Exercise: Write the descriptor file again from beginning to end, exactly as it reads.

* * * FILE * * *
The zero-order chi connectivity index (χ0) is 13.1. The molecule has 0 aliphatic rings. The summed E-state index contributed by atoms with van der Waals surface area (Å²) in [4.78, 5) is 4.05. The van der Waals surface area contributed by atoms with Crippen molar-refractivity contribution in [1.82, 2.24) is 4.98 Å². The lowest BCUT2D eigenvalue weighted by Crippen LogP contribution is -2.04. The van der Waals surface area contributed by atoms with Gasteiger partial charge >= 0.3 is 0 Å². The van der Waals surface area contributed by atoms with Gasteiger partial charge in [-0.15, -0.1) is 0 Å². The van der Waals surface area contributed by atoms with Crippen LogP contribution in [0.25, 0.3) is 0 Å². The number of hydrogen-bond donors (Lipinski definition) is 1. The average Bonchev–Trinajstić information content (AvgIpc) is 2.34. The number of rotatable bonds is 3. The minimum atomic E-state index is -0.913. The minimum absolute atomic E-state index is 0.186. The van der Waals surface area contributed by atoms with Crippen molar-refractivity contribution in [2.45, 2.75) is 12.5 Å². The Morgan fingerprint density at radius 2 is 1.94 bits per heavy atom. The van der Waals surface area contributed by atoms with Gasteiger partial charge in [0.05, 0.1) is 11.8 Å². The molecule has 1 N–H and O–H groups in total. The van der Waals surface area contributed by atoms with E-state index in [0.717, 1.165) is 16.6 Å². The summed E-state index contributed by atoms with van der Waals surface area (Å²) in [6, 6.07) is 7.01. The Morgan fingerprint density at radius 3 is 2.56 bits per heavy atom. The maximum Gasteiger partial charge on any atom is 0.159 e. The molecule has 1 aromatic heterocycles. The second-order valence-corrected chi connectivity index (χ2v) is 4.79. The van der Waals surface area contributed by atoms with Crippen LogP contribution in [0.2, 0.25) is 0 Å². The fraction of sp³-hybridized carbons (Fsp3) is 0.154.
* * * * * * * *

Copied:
The zero-order chi connectivity index (χ0) is 13.1. The molecule has 0 aliphatic rings. The summed E-state index contributed by atoms with van der Waals surface area (Å²) in [4.78, 5) is 4.05. The van der Waals surface area contributed by atoms with Crippen molar-refractivity contribution in [1.82, 2.24) is 4.98 Å². The lowest BCUT2D eigenvalue weighted by Crippen LogP contribution is -2.04. The van der Waals surface area contributed by atoms with Gasteiger partial charge >= 0.3 is 0 Å². The van der Waals surface area contributed by atoms with Gasteiger partial charge in [-0.15, -0.1) is 0 Å². The van der Waals surface area contributed by atoms with Crippen LogP contribution in [0.25, 0.3) is 0 Å². The number of hydrogen-bond donors (Lipinski definition) is 1. The average Bonchev–Trinajstić information content (AvgIpc) is 2.34. The number of rotatable bonds is 3. The minimum atomic E-state index is -0.913. The minimum absolute atomic E-state index is 0.186. The van der Waals surface area contributed by atoms with Crippen molar-refractivity contribution in [2.45, 2.75) is 12.5 Å². The Morgan fingerprint density at radius 2 is 1.94 bits per heavy atom. The van der Waals surface area contributed by atoms with Gasteiger partial charge in [0.05, 0.1) is 11.8 Å². The molecule has 1 N–H and O–H groups in total. The van der Waals surface area contributed by atoms with E-state index in [0.717, 1.165) is 16.6 Å². The summed E-state index contributed by atoms with van der Waals surface area (Å²) in [6, 6.07) is 7.01. The Morgan fingerprint density at radius 3 is 2.56 bits per heavy atom. The maximum Gasteiger partial charge on any atom is 0.159 e. The molecule has 1 aromatic heterocycles. The second-order valence-corrected chi connectivity index (χ2v) is 4.79. The van der Waals surface area contributed by atoms with Crippen LogP contribution in [0.2, 0.25) is 0 Å². The fraction of sp³-hybridized carbons (Fsp3) is 0.154.